Thomas Jefferson Papers

To Thomas Jefferson from Anthony Lispenard, 7 September 1801

From Anthony Lispenard

New york 7th Septemr. 1801—


Having understood that Mr Mathew L. Davis is a Candidate for the place of Naval Officer of this Port, I chearfully add my opinion in favor of his talents and character to that of his numerous and respectable friends. He is much esteemed in this City and wherever he is known, for his Candor, his Integrity, his Patriotism, and the purity of his life and manners, as far as my knowlege extends, and I mingle much with my fellow Citizens; his appointment would be highly grateful. The Person now holding that Office is paticularly obnoxious to our Republicans on account of his avowed political sentiments, his removal and the appointment of Mr Davis has been long expected and much desired. I might add that Mr Davis is one of our first Writers and public Speakers.   I ought perhaps to apologize for this intrusion, but I am emboldened to the freedom by a knowlege of your character and particularly by the sentiments expressed in your justly admired answer to the remonstrance of the New Haven Merchants. Having no other View but that of contributing my mite to the prosperity and popularity of Your administration, I have the honor to subscribe myself with entire respect.

Your sincere admirer and very humble Servant

Anthony Lispenard

RC (DNA: RG 59, LAR); endorsed by TJ as received 18 Sep. and so recorded in SJL and connected by a brace with eight other letters received from New York on that date with notation: “Davis to be Naval officer”; also endorsed by TJ: “Davis.”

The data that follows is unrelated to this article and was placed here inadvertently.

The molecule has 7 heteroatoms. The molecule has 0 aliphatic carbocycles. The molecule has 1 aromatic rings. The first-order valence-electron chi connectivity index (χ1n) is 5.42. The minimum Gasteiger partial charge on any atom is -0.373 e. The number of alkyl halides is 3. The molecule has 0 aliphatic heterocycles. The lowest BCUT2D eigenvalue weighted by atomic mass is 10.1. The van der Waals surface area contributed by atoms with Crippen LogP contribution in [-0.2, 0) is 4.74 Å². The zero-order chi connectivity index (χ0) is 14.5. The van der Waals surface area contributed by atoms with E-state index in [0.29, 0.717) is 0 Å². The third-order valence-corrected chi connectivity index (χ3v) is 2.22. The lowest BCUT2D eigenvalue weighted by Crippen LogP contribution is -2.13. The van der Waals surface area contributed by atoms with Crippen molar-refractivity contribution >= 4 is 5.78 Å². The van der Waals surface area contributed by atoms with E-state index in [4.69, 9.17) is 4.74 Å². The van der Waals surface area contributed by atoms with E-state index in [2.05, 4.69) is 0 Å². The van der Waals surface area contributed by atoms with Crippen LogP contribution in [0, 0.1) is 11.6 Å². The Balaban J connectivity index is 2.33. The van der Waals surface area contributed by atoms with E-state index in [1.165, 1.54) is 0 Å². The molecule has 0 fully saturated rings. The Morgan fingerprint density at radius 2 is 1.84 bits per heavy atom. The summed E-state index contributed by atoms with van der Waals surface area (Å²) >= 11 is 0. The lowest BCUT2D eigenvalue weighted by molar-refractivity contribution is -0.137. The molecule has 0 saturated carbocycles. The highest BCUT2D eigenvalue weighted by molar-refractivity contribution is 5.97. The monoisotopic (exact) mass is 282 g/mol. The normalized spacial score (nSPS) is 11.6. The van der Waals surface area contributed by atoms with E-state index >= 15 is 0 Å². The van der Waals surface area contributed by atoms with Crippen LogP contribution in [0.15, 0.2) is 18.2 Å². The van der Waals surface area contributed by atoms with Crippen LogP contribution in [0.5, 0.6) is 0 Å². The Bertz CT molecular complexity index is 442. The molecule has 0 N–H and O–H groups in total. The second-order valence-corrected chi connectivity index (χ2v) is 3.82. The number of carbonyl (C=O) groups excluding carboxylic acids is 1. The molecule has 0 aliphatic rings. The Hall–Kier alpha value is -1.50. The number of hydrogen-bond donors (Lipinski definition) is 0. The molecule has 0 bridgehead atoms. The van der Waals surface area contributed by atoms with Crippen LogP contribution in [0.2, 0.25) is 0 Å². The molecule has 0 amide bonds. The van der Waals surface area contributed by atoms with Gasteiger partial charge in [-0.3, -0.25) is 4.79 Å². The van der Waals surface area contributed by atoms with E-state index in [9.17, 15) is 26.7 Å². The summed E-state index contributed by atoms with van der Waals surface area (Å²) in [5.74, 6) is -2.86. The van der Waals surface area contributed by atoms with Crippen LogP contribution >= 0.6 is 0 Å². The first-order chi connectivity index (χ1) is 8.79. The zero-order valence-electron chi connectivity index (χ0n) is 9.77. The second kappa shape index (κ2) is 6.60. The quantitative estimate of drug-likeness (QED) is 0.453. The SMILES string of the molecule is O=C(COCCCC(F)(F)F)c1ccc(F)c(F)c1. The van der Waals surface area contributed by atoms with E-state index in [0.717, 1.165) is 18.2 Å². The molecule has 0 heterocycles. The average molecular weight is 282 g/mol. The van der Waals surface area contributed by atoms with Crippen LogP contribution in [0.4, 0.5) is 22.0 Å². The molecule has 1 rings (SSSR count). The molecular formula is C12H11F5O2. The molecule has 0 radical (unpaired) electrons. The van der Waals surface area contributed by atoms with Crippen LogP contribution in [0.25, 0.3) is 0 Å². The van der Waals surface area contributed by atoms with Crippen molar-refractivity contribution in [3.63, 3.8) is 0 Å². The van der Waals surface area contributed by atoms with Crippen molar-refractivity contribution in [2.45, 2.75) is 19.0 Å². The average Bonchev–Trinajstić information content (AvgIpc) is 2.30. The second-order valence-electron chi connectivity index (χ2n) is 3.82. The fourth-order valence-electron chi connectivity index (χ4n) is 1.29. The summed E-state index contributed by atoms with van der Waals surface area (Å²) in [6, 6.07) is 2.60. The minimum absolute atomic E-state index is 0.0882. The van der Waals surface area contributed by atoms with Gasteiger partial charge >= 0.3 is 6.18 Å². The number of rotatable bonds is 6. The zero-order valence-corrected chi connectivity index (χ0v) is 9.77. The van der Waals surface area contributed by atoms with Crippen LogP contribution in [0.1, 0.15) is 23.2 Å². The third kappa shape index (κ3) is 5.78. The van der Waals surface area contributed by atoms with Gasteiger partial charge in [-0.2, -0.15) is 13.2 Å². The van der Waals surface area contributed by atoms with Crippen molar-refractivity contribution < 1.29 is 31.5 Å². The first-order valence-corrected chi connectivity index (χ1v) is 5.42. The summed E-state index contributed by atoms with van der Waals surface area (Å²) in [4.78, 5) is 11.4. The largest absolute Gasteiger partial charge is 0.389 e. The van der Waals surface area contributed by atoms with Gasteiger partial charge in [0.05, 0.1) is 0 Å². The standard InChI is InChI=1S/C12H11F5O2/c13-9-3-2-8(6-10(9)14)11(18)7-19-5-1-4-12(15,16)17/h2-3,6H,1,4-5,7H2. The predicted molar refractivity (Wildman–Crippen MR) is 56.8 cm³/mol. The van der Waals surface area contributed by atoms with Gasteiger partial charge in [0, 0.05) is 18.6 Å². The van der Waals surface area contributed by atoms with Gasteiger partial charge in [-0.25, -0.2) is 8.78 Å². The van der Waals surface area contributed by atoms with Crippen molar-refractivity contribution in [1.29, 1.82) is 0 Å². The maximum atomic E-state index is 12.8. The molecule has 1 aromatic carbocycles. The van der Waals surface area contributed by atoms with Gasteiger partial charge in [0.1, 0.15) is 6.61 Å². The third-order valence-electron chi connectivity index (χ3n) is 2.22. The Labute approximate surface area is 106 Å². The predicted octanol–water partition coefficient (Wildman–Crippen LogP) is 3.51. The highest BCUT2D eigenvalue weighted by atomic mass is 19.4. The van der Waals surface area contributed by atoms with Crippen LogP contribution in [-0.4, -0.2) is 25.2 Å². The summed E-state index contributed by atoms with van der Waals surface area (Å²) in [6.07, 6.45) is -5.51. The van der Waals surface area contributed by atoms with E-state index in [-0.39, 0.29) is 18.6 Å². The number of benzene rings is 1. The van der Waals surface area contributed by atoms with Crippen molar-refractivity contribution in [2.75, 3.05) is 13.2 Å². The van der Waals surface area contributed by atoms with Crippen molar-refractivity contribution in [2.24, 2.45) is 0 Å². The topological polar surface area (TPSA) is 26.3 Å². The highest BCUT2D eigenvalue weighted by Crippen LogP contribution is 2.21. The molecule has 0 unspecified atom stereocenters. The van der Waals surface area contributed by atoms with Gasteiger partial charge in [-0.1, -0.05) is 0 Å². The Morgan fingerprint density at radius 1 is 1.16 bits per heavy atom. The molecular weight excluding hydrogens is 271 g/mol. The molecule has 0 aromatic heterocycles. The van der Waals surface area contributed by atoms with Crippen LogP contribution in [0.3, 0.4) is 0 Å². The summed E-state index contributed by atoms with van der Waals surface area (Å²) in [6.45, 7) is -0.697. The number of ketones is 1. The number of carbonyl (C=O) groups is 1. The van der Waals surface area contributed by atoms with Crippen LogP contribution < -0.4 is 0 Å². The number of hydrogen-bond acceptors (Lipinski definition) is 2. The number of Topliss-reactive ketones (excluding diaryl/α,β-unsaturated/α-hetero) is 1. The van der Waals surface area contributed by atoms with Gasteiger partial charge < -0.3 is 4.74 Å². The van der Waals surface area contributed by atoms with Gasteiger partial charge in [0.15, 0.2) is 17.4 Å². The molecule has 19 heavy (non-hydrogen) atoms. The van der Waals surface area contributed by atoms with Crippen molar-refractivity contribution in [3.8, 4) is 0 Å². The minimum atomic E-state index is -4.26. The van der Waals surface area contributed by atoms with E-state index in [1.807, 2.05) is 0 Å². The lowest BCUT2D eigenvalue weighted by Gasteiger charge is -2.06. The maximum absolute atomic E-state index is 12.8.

Anthony Lispenard (1740–1806) owned a brewery on Greenwich Road and extensive property in New York City between Canal Street and the Hudson River. He chaired Republican meetings in the sixth ward in the spring of 1800 and on 6 Nov. was chosen to serve as the presidential elector for the city and county of New York. In February 1801, he presided over a meeting of Republicans that approved the nomination of George Clinton for governor and became a member of the committee of correspondence, serving with James Nicholson, Marinus Willett, Samuel L. Mitchill, and other New York City Republicans (New York Mercantile Advertiser, 21, 28 Apr. 1800; New York Daily Advertiser, 3 Mch. 1801; Longworth’s American Almanac, New-York Register, and City Directory, for the Twenty-Fifth Year of American Independence [New York, 1800], 258; New York Genealogical and Biographical Record, 106 [1975], 234; Minutes of the Common Council of the City of New York, 1784–1831, 19 vols. [New York, 1917], 5:6–7, 263, 273; Journal of the Assembly of the State of New-York: At Their Twenty-Fourth Session, Began and Held at the City of Albany, the Fourth Day of November, 1800 [Albany, 1801], 9, 13).

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